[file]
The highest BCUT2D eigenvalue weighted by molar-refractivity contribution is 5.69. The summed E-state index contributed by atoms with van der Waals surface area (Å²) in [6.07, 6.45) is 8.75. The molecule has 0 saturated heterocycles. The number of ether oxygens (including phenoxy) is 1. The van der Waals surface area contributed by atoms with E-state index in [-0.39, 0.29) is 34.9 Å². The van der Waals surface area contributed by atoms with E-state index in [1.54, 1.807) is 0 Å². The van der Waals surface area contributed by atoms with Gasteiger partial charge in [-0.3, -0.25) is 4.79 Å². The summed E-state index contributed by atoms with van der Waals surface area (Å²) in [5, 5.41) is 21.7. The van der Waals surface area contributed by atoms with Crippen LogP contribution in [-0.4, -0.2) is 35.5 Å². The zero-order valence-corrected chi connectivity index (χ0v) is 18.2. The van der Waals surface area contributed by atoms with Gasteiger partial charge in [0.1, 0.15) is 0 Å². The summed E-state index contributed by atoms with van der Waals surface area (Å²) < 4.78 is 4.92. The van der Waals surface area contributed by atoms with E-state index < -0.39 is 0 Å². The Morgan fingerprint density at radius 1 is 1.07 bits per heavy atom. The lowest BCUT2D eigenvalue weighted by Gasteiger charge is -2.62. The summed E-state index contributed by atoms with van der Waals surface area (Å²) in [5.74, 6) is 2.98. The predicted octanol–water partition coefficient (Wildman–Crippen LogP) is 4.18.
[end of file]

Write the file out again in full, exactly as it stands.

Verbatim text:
The highest BCUT2D eigenvalue weighted by molar-refractivity contribution is 5.69. The summed E-state index contributed by atoms with van der Waals surface area (Å²) in [6.07, 6.45) is 8.75. The molecule has 0 saturated heterocycles. The number of ether oxygens (including phenoxy) is 1. The van der Waals surface area contributed by atoms with E-state index in [-0.39, 0.29) is 34.9 Å². The van der Waals surface area contributed by atoms with E-state index in [1.54, 1.807) is 0 Å². The van der Waals surface area contributed by atoms with Gasteiger partial charge in [-0.3, -0.25) is 4.79 Å². The summed E-state index contributed by atoms with van der Waals surface area (Å²) in [5, 5.41) is 21.7. The van der Waals surface area contributed by atoms with Crippen LogP contribution in [-0.4, -0.2) is 35.5 Å². The zero-order valence-corrected chi connectivity index (χ0v) is 18.2. The van der Waals surface area contributed by atoms with Gasteiger partial charge in [0.1, 0.15) is 0 Å². The summed E-state index contributed by atoms with van der Waals surface area (Å²) < 4.78 is 4.92. The van der Waals surface area contributed by atoms with E-state index < -0.39 is 0 Å². The Morgan fingerprint density at radius 1 is 1.07 bits per heavy atom. The lowest BCUT2D eigenvalue weighted by Gasteiger charge is -2.62. The summed E-state index contributed by atoms with van der Waals surface area (Å²) in [5.74, 6) is 2.98. The predicted octanol–water partition coefficient (Wildman–Crippen LogP) is 4.18.